Just how far does Obergefell depart from sound legal reasoning? Justice Scalia answered this question in his dissent.
Justice Anthony Kennedy began the majority opinion with these statements.
The Constitution promises liberty to all within its reach, a liberty that includes certain specific rights that allow persons, within a lawful realm, to define and express their identity. The petitioners in these cases seek to find that liberty by marrying someone of the same sex and having their marriages deemed lawful on the same terms and conditions as marriages between persons of the opposite sex.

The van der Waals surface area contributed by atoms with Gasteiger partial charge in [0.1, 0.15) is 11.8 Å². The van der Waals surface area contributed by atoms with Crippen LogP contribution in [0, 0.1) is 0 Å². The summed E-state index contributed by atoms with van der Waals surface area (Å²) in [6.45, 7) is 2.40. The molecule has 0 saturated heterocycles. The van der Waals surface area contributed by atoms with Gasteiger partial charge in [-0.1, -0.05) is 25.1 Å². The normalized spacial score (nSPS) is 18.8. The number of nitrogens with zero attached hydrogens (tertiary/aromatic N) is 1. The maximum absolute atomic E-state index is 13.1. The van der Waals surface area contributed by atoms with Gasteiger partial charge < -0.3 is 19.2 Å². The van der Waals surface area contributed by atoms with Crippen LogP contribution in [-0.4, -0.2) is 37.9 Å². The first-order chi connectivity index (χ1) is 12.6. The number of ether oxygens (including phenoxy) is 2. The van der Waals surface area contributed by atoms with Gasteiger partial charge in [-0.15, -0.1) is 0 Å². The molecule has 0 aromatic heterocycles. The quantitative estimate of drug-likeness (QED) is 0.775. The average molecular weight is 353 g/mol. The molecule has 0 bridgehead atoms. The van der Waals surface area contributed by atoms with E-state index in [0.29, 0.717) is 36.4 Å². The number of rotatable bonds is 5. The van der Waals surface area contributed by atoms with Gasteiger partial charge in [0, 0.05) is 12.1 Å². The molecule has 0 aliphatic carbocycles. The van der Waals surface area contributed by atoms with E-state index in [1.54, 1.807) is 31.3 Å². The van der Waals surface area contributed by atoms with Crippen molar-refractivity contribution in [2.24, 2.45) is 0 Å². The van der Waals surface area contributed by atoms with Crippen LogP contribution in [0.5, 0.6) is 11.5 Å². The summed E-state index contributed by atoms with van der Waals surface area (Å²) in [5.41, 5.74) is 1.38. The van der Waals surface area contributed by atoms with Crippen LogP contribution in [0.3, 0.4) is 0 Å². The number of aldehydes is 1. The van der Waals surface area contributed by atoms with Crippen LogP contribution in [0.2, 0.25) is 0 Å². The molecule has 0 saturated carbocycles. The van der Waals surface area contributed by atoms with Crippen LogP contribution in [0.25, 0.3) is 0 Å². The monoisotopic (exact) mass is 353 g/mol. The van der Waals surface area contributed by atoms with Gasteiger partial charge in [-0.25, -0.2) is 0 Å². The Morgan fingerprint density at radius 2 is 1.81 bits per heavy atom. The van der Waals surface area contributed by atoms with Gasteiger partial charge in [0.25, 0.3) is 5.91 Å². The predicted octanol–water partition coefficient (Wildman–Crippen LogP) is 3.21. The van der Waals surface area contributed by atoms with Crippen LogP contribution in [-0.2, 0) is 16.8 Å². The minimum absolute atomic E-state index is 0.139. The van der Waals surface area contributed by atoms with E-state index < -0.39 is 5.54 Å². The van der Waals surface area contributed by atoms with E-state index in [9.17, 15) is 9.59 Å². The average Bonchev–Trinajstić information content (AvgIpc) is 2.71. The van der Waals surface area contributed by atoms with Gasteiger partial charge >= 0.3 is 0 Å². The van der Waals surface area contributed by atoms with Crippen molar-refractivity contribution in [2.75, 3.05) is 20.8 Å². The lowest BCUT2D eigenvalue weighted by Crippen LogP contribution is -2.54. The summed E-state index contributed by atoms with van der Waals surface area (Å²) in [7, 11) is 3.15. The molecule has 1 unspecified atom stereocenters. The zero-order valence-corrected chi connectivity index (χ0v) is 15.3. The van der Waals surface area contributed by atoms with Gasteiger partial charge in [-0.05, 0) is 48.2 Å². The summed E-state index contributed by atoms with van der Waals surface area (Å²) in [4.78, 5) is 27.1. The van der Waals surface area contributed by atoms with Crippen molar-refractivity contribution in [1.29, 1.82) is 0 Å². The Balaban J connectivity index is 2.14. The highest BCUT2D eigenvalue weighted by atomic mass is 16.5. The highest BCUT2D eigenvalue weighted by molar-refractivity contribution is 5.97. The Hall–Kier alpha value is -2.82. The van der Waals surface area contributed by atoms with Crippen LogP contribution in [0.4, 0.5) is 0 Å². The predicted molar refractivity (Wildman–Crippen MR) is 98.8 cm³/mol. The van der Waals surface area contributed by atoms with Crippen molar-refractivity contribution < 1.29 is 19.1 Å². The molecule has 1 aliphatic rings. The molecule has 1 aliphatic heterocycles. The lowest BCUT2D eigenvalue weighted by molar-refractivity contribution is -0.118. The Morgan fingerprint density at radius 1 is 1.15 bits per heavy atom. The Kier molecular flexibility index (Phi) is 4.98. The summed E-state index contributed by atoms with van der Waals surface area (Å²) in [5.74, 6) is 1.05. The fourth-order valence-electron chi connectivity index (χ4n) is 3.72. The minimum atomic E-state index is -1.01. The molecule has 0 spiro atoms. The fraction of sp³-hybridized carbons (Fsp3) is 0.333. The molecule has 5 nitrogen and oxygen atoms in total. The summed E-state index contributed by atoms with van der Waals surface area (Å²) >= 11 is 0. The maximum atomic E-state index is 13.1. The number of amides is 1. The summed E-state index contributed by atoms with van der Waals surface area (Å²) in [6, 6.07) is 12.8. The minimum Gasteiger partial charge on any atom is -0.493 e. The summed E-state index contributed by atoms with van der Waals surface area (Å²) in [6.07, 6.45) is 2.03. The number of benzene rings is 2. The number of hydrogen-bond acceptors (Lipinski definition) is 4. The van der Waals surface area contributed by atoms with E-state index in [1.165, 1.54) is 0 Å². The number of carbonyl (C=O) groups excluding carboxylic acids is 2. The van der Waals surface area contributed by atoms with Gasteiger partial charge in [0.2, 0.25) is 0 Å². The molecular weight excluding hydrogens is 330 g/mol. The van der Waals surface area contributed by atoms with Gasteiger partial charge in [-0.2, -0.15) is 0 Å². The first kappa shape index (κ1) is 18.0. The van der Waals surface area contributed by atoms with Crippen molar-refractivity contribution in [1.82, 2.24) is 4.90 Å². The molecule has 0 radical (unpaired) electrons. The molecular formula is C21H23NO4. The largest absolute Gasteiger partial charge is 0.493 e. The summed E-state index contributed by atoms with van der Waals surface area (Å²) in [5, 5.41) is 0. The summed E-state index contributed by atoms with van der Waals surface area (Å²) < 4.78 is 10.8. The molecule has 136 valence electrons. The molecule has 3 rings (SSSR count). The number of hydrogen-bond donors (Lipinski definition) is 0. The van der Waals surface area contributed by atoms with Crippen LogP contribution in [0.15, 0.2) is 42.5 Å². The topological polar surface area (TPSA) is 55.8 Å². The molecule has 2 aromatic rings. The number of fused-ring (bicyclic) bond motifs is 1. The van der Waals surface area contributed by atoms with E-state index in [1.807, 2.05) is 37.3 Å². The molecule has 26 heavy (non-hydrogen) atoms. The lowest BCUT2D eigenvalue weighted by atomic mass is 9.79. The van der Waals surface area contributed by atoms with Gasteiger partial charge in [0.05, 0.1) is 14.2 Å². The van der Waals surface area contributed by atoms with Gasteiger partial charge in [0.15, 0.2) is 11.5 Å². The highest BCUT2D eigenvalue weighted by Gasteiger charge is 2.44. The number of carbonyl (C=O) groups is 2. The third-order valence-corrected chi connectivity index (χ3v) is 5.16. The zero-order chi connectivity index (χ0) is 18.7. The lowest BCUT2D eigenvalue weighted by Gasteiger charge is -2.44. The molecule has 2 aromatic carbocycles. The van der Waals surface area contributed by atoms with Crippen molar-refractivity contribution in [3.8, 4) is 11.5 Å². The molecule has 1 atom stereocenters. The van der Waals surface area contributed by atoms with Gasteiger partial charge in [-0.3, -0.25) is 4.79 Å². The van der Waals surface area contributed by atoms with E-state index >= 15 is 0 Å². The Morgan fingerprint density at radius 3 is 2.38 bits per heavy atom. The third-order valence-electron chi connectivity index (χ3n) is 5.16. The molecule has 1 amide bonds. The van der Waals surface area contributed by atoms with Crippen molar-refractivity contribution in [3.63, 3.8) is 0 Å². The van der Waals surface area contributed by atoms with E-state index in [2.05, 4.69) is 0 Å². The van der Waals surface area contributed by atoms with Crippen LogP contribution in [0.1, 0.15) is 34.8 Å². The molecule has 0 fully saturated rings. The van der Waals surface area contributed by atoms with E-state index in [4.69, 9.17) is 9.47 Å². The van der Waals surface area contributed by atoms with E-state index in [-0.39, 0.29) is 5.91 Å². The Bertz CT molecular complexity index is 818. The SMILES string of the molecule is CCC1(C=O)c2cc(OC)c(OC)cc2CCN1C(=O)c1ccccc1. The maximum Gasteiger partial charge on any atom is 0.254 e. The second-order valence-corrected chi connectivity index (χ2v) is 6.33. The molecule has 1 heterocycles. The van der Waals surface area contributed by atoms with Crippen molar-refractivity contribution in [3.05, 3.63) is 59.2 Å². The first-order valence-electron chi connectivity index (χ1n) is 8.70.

Justice Scalia, in his dissent, responded directly to the first sentence, but also to the decision itself. He wrote,
If, even as the price to be paid for a fifth vote, I ever joined an opinion for the Court that began: “The Constitution promises liberty to all within its reach, a liberty that includes certain specific rights that allow persons, within a lawful realm, to define and express their identity,” I would hide my head in a bag.
The Supreme Court of the United States has descended from the disciplined legal reasoning of John Marshall and Joseph Story to the mystical aphorisms of the fortune cookie.
Scalia also declared,
The [majority] opinion is couched in a style that is as pretentious as its content is egotistic. It is one thing for separate concurring or dissenting opinions to contain extravagances, even silly extravagances, of thought and expression; it is something else for the official opinion of the Court to do so.
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